Today, in a 2-1 decision, the U.S. Court of Appeals for the D.C. Circuit issued its decision vacating the Environmental Protection Agency’s (EPA) Cross-State Air Pollution Rule (CSAPR), which requires significant reductions in emissions from power plants in certain states that contributed to “downwind” ozone or fine particle pollution in other states. For more information on CSAPR, please see our previous Clients and Friends Memo available here.
Judge Kavanaugh wrote the majority opinion, joined by Judge Griffith (both appointed by President George W. Bush) ruling that the EPA, in promulgating CSAPR, exceeded its statutory authority under the Clean Air Act by: (1) requiring upwind states to reduce their emissions by more than their own significant contributions to a downwind state’s nonattainment; and (2) not giving states the opportunity to initially implement a system for reductions for sources within their boundaries before imposing an EPA-designed Federal Implementation Plan. The majority explicitly rules that EPA must continue to administer CAIR pending EPA’s issuance of a new replacement rule in conformance with the court’s decision.
Judge Rogers (one of the “liberals” on the D.C. Circuit, appointed by President Clinton) filed a lengthy and impassioned dissenting opinion (45 pages). This split decision (as well as the lineup of the various states for and against CSAPR) evince the political overtones to the decision in this highly charged area of environmental regulation, which could well play out in the presidential election. At a minimum, the D.C. Circuit’s decision is likely to provide significant extensions for power plants to continue operating status quo, albeit several other environmental regulations affecting power plants remain in force with compliance deadlines looming. For Texas, however, this could represent a significant development as the Public Utility Commission there grapples with resource adequacy issues.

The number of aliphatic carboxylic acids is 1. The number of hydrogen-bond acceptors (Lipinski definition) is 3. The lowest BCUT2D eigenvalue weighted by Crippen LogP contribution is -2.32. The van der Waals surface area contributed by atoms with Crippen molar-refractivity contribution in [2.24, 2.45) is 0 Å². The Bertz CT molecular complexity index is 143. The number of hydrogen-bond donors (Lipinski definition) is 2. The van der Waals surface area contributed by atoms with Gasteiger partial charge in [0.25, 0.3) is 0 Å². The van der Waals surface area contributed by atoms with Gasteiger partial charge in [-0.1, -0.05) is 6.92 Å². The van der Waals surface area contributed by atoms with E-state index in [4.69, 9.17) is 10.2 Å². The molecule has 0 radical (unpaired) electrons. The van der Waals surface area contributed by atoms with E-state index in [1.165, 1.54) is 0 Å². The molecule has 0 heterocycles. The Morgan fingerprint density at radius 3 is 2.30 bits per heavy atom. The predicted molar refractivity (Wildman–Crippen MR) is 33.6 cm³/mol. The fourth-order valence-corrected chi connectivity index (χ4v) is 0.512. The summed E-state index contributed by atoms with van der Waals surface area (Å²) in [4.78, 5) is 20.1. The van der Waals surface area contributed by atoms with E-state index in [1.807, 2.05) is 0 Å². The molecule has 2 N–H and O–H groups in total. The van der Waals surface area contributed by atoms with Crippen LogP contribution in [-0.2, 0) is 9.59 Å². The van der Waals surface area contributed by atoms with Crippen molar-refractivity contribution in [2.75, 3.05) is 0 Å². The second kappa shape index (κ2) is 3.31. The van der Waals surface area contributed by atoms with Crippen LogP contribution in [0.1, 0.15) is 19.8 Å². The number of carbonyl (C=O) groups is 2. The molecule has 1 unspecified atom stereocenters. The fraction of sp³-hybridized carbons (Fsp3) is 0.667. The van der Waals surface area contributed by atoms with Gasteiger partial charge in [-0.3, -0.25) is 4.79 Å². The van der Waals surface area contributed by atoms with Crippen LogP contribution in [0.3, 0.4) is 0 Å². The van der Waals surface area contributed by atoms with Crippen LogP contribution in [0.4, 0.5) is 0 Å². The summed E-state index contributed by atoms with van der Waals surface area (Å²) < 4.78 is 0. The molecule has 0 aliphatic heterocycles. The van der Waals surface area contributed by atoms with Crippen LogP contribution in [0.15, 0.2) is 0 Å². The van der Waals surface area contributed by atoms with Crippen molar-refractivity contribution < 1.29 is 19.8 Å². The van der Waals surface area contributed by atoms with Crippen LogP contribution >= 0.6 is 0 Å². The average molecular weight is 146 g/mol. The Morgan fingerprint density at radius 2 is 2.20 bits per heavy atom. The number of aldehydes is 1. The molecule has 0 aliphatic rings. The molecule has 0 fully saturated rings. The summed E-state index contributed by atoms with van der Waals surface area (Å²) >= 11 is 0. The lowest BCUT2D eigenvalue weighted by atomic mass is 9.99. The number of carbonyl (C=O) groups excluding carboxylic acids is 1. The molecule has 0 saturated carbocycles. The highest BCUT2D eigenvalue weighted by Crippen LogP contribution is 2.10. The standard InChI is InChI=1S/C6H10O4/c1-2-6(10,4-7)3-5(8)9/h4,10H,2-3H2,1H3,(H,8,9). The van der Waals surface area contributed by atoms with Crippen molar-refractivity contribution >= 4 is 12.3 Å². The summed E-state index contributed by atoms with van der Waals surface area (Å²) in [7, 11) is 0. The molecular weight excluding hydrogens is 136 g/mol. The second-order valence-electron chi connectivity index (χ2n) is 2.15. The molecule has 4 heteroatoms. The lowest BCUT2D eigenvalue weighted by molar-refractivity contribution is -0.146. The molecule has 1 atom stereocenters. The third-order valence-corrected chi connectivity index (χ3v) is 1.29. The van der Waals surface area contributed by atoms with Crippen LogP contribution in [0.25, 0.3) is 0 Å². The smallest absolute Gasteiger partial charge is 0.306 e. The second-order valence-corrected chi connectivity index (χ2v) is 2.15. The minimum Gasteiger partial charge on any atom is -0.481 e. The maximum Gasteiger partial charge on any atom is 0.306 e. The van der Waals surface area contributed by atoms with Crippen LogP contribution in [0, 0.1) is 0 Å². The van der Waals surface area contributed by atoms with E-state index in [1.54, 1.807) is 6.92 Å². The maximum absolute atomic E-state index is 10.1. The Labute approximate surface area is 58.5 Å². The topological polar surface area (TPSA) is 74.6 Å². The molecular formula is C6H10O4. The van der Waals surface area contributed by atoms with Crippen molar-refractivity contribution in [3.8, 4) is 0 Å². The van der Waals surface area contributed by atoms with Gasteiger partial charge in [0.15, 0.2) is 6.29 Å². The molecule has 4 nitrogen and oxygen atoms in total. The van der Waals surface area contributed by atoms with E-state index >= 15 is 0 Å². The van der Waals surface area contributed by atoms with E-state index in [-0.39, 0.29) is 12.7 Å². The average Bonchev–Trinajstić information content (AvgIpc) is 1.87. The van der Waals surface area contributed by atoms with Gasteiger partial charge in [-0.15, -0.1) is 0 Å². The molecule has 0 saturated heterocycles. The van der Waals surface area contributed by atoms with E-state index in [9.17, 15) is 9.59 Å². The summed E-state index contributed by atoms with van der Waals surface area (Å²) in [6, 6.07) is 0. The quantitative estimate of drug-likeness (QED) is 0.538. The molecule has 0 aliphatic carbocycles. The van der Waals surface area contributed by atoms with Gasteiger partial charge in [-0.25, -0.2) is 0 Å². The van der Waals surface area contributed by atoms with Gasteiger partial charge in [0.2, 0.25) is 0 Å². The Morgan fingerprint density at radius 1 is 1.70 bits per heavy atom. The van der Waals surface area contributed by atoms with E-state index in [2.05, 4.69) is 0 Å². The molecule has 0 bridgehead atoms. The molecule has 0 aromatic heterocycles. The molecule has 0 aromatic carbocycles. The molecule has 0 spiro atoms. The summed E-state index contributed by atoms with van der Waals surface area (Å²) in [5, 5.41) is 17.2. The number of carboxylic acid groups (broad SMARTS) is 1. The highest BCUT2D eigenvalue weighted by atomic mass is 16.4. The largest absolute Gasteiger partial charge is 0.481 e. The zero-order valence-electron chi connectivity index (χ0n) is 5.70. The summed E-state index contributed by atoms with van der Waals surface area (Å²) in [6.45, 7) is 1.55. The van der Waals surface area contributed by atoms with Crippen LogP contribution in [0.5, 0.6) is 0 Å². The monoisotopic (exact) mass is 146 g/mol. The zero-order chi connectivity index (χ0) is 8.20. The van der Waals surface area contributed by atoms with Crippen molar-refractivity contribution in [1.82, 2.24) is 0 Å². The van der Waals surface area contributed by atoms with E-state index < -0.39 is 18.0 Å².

EPA (and the Obama Administration) have several choices regarding next steps. The decision can be appealed -- indeed, EPA and the Obama Administration may petition for en banc review by the full D.C. Circuit and/or file a petition for certiorari to the U.S. Supreme Court. Notably, any new federal or state regulatory responses are expected to take years to finalize before becoming effective, which may be a further incentive to the EPA to seek appellate review. The EPA could restructure CSAPR, but will probably not be able to require equally significant reductions in emissions unless this DC Circuit decision is modified. States might act on the court’s observations by revising their State Implementation Plans to ratchet down permitted emissions.
This decision will obviously have significant impact on electrical generators, coal miners, and other industries. To view the DC Circuit decision, click here.